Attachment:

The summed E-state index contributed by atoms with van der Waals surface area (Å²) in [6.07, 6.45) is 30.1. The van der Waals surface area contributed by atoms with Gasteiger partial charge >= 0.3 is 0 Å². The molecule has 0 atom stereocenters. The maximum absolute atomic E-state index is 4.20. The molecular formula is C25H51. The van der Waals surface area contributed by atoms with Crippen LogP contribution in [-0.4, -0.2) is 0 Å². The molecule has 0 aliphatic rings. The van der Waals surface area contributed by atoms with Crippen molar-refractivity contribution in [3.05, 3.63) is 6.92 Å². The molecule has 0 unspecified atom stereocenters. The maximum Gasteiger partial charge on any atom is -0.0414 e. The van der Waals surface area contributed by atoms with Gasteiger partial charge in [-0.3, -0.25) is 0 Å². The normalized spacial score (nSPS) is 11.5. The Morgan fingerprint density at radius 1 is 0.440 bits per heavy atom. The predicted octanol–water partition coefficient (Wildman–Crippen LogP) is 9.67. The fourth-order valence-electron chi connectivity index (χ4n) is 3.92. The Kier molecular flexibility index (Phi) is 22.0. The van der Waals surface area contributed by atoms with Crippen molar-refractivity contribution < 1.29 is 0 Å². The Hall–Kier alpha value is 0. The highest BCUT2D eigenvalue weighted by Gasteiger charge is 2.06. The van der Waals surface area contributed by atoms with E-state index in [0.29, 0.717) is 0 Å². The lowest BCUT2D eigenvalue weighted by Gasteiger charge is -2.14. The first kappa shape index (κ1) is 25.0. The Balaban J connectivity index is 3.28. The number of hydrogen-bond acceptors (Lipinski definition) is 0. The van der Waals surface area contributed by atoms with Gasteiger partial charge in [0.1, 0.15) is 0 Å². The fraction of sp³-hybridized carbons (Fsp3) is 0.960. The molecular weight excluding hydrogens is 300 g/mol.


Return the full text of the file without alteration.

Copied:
The summed E-state index contributed by atoms with van der Waals surface area (Å²) in [6.07, 6.45) is 30.1. The van der Waals surface area contributed by atoms with Gasteiger partial charge >= 0.3 is 0 Å². The molecule has 0 atom stereocenters. The maximum absolute atomic E-state index is 4.20. The molecular formula is C25H51. The van der Waals surface area contributed by atoms with Crippen LogP contribution in [-0.4, -0.2) is 0 Å². The molecule has 0 aliphatic rings. The van der Waals surface area contributed by atoms with Crippen molar-refractivity contribution in [3.05, 3.63) is 6.92 Å². The molecule has 0 unspecified atom stereocenters. The maximum Gasteiger partial charge on any atom is -0.0414 e. The van der Waals surface area contributed by atoms with Gasteiger partial charge in [-0.3, -0.25) is 0 Å². The normalized spacial score (nSPS) is 11.5. The Morgan fingerprint density at radius 1 is 0.440 bits per heavy atom. The predicted octanol–water partition coefficient (Wildman–Crippen LogP) is 9.67. The fourth-order valence-electron chi connectivity index (χ4n) is 3.92. The Kier molecular flexibility index (Phi) is 22.0. The van der Waals surface area contributed by atoms with Crippen molar-refractivity contribution < 1.29 is 0 Å². The Hall–Kier alpha value is 0. The highest BCUT2D eigenvalue weighted by Gasteiger charge is 2.06. The van der Waals surface area contributed by atoms with E-state index in [0.29, 0.717) is 0 Å². The lowest BCUT2D eigenvalue weighted by Gasteiger charge is -2.14. The first kappa shape index (κ1) is 25.0. The Balaban J connectivity index is 3.28. The number of hydrogen-bond acceptors (Lipinski definition) is 0. The van der Waals surface area contributed by atoms with Gasteiger partial charge in [0.1, 0.15) is 0 Å². The fraction of sp³-hybridized carbons (Fsp3) is 0.960. The molecular weight excluding hydrogens is 300 g/mol.